The isolated and often-derided country of Albania, with a Muslim majority amounting to 70 percent of its three million citizens, has lately illustrated that small nations may often have great ideas, or, at least, may act responsibly in the face of major challenges that cause bigger powers to procrastinate.
On Friday, December 17, Muhammad Abdullahi, a prominent imam in the Albanian port of Durres, was sentenced to five years’ imprisonment for jihadist incitement. Abdullahi had posted extremist sermons on an Albanian-language Wahhabi website, http://www.albselefet.net/.
Abdullahi worked in 2002 as the Albanian representative of the Al-Haramain Foundation, a Saudi-based global network named by the U.S. Treasury in 2004 as having “provided financial, material, and logistical support” to al Qaeda. The head of the U.S. branch of Al-Haramain, Pete Seda, an Iranian native, was found guilty in September 2010, by a federal court in Oregon, of financing radical activities in Chechnya through smuggling and money laundering. Al-Haramain in America also sent copies of the notorious Saudi-Wahhabi edition of the Koran to convicts in U.S. prisons, from an office in the Oregon town of Ashland.
The Albanian imam had been investigated in 2003 in the murder of the moderate secretary of the official Albanian Islamic Community, Salih Tivari. Abdullahi was never charged in the Tivari affair.
Simultaneous with its legal blow against Wahhabism, the Albanian govermment welcomed the foundation of a new Jewish synagogue in Tirana, the national capital. The synagogue was established by the Brussels-based Rabbinical Centre of Europe (RCE) and named “Hechal Shlomo” after the Sephardic Chief Rabbi of Israel, Shlomo Amar, who visited Tirana to participate in the official opening of the synagogue.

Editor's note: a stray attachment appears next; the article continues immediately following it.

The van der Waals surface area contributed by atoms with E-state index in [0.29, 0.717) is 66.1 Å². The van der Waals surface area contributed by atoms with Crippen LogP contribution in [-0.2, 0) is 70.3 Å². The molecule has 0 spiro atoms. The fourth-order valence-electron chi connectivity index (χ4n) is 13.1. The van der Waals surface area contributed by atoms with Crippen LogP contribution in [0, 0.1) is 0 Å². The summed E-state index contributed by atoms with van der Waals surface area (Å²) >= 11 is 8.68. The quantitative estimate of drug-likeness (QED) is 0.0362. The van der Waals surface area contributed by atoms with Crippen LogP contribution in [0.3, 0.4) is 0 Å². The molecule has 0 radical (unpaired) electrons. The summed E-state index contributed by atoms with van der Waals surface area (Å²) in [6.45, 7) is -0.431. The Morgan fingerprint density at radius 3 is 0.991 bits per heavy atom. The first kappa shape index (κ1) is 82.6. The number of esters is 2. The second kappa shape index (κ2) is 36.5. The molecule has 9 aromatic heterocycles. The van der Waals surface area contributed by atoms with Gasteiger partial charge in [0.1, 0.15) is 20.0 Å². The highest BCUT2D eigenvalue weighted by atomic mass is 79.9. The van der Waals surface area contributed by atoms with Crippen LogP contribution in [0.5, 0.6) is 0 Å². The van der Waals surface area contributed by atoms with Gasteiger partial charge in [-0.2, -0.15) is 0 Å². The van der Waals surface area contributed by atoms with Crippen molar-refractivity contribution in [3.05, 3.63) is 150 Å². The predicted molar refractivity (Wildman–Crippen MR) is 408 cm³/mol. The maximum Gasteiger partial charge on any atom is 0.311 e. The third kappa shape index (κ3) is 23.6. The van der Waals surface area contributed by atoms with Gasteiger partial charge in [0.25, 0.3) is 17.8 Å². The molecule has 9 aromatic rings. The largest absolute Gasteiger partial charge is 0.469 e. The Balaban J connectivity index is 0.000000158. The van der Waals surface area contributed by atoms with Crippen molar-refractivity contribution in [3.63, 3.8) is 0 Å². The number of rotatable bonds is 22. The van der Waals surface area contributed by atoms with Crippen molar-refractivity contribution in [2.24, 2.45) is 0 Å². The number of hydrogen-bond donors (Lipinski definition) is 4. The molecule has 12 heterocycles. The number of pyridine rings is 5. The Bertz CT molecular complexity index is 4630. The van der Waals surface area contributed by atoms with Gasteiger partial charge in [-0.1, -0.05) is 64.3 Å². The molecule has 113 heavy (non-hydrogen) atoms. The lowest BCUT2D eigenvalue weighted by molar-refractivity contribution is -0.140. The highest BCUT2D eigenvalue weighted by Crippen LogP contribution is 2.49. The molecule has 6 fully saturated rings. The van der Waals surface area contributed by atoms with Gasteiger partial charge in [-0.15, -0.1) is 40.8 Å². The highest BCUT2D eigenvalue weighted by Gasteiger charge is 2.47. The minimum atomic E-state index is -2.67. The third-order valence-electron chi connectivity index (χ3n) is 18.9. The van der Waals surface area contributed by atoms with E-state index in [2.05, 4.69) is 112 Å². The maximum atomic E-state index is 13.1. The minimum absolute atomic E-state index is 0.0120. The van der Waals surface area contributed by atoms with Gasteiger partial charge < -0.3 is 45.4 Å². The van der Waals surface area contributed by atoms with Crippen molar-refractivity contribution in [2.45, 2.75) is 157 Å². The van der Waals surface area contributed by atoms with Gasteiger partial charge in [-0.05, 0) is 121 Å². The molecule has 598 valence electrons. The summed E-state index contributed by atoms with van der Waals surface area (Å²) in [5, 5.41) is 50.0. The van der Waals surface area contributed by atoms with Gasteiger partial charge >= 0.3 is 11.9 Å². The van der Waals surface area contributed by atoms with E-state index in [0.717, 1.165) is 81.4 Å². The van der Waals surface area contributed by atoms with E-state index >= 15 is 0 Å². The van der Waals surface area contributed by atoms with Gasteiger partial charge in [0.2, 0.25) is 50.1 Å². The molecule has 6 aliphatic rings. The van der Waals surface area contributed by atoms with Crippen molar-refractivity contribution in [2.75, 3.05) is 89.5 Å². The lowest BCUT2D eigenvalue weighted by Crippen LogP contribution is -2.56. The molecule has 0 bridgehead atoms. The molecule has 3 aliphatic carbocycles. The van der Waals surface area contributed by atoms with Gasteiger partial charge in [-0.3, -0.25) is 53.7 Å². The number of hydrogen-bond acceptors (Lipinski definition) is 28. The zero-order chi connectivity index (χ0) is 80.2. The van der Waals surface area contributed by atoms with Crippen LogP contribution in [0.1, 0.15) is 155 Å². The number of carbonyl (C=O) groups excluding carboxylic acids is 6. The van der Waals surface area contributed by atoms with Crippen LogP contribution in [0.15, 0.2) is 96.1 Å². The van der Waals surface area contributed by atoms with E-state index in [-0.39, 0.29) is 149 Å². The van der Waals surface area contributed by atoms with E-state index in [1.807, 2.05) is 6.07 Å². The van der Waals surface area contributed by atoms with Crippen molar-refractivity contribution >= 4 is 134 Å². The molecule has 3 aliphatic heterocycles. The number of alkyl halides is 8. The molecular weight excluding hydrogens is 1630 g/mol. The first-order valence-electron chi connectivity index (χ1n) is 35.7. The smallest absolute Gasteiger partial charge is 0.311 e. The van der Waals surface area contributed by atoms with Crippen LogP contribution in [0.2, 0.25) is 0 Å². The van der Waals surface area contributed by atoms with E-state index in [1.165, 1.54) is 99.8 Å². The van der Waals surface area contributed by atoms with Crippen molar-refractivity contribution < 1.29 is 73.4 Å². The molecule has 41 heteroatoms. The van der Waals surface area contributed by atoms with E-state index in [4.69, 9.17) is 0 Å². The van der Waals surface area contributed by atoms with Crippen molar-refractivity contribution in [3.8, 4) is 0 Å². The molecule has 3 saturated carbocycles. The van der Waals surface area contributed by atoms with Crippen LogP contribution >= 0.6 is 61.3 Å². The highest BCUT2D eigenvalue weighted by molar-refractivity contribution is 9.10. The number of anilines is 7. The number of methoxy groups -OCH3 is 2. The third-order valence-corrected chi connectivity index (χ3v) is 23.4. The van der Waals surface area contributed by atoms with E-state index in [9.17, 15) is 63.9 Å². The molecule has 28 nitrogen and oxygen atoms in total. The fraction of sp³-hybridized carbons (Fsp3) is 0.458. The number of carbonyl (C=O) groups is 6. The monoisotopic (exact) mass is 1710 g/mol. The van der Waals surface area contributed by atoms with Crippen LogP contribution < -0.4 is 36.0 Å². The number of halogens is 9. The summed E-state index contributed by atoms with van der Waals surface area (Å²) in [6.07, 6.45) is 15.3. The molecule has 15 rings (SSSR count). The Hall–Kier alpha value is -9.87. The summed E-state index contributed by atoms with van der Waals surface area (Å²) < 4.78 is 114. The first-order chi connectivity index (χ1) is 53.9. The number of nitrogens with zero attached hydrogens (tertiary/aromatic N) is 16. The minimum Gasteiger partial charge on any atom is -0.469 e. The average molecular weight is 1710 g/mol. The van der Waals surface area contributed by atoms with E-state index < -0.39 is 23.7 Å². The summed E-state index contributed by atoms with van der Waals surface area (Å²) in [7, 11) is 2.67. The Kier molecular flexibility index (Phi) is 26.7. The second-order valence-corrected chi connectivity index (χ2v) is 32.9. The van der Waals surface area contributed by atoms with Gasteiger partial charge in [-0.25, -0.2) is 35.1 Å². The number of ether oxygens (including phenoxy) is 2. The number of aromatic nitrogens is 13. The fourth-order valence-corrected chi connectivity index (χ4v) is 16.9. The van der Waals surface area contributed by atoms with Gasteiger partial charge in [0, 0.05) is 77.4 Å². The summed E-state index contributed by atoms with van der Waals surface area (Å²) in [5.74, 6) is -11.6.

The RCE expressed delight over the opportunity for Albanian Jews to hold religious services in Tirana for the first time since the beginning of World War II. Albania had a small but long-established Jewish community, although Judaism, like all other religions, was mercilessly suppressed under the Communist dictatorship of Enver Hoxha and his successors. With the fall of communism in the country in 1991, at least 500 Albanian Jews departed for the United States and Israel.
Albania today has between 150 and 250 Jews. The new synagogue will be led by Albania’s first-ever Chief Rabbi, Yoel Kaplan. Albanian president Salih Berisha had appealed to the RCE for help in establishing the synagogue and rabbinate during a visit to Brussels in April. Berisha declared, “The Jewish Community is welcome to practice its religion and promote its culture in Albania, like every other religion.” The “religion” of jihad, however, is obviously excepted.